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TSA falls short in evaluating aviation security programs

November 5, 2003 Although the Transportation Security Administration has taken steps to improve aviation security, the agency lacks an effective system for measuring the performance of its initiatives at the nation's airports, a General Accounting Office official told lawmakers Wednesday. "Although TSA has implemented numerous programs and initiatives to enhance aviation security, it ...

TSA can hire and fire airport screeners, court rules

November 4, 2003 The American Federation of Government Employees lost a court battle to prevent the Transportation Security Administration from temporarily hiring or firing more airport screeners, a union lawyer said Tuesday. The federal district court for the District of Columbia on Monday denied the union's motion for a temporary restraining order against ...

Security breach prompts TSA to ratchet up review process

November 3, 2003 The Transportation Security Administration has altered the way it screens communications at its contact center as a result of a security breach last month, an agency spokesman said Monday. Bags containing box cutters, bleach, matches and simulated bombs were found on two Southwest Airlines planes last month during routine maintenance ...

Florida company pitches aviation security plan to Congress

November 3, 2003 The owner of a Florida-based transportation logistics company wants Congress to study a plan he says will increase aviation security while saving the airline industry billions of dollars. Richard Altomare, chairman and president of Universal Express in Boca Raton, Fla., has been briefing lawmakers and industry representatives in recent weeks ...

TSA to use private security workers for late shift at N.Y. airport

October 31, 2003 The Transportation Security Administration plans to replace some federal passenger and baggage screeners with private security forces at New York's LaGuardia Airport starting Nov. 1. But federal screeners oppose the move, claiming TSA is trying to do an end-run around federal law and is putting airport security at risk. Federal ...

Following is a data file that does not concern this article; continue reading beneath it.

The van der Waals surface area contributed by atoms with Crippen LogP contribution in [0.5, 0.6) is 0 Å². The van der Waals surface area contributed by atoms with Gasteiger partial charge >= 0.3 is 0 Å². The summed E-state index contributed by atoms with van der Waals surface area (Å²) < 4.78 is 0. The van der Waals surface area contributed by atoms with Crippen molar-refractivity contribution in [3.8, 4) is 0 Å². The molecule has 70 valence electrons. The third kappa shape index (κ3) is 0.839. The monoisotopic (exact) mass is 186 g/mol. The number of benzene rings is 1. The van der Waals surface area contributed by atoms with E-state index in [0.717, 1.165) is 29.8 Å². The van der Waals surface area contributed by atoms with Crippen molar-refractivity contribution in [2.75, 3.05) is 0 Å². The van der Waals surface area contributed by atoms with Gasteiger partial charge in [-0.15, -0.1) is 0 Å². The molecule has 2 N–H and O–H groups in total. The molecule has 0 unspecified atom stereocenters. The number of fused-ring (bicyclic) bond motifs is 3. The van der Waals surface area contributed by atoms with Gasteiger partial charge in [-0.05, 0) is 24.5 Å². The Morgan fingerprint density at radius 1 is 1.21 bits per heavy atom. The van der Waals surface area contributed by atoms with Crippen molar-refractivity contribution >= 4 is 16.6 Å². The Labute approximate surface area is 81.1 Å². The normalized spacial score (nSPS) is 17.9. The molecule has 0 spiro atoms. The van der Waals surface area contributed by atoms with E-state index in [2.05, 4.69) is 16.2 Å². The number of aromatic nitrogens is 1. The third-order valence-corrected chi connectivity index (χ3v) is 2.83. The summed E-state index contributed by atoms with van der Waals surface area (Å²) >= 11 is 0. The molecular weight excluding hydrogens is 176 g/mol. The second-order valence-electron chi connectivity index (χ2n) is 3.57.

FAA urged to revamp major modernization programs

October 30, 2003 The Federal Aviation Administration's major modernization programs have faced so many cost, schedule and performance problems that their baselines should be redefined, officials from the Transportation Department and General Accounting Office told lawmakers during a hearing Thursday. "Many of the projects we reviewed, both old and new, do not have ...

Panel, new study cite homeland security shortfalls

October 29, 2003 Lawmakers and representatives from nongovernmental organizations said Wednesday the federal government, and the Homeland Security Department specifically, are not doing enough to address homeland security issues and problems. On Capitol Hill, the Democratic Task Force on Homeland Security released a new report in which 69 percent of respondents to a ...

House lawmakers grill TSA over aviation security

October 28, 2003 House lawmakers have hit the Transportation Security Administration with an extensive list of questions about aviation security, asking the agency to explain how it is improving the training of airport screeners, accounting for expenditures, overseeing contracts, making management decisions, and working to install more explosive-detection equipment at the nation's airports. ...

Unions demand federal, organized screening workforce

October 27, 2003 Airline industry union representatives demanded Monday that the government maintain a federalized screening workforce with collective bargaining rights at the nation's airports, saying anything less would jeopardize aviation security. Union representatives for pilots, flight attendants, customer service agents and airline technicians held a press conference to mark the one-year anniversary ...

Homeland security tests intergovernmental relations, panel says

October 24, 2003 The Homeland Security Department faces formidable challenges that, if not properly addressed, will escalate intergovernmental fragmentation, confusion and ineffectiveness, a panel of government experts said Thursday. The federal government must walk a fine line between dealing with homeland security challenges and promoting interagency coordination, while not taking power away from ...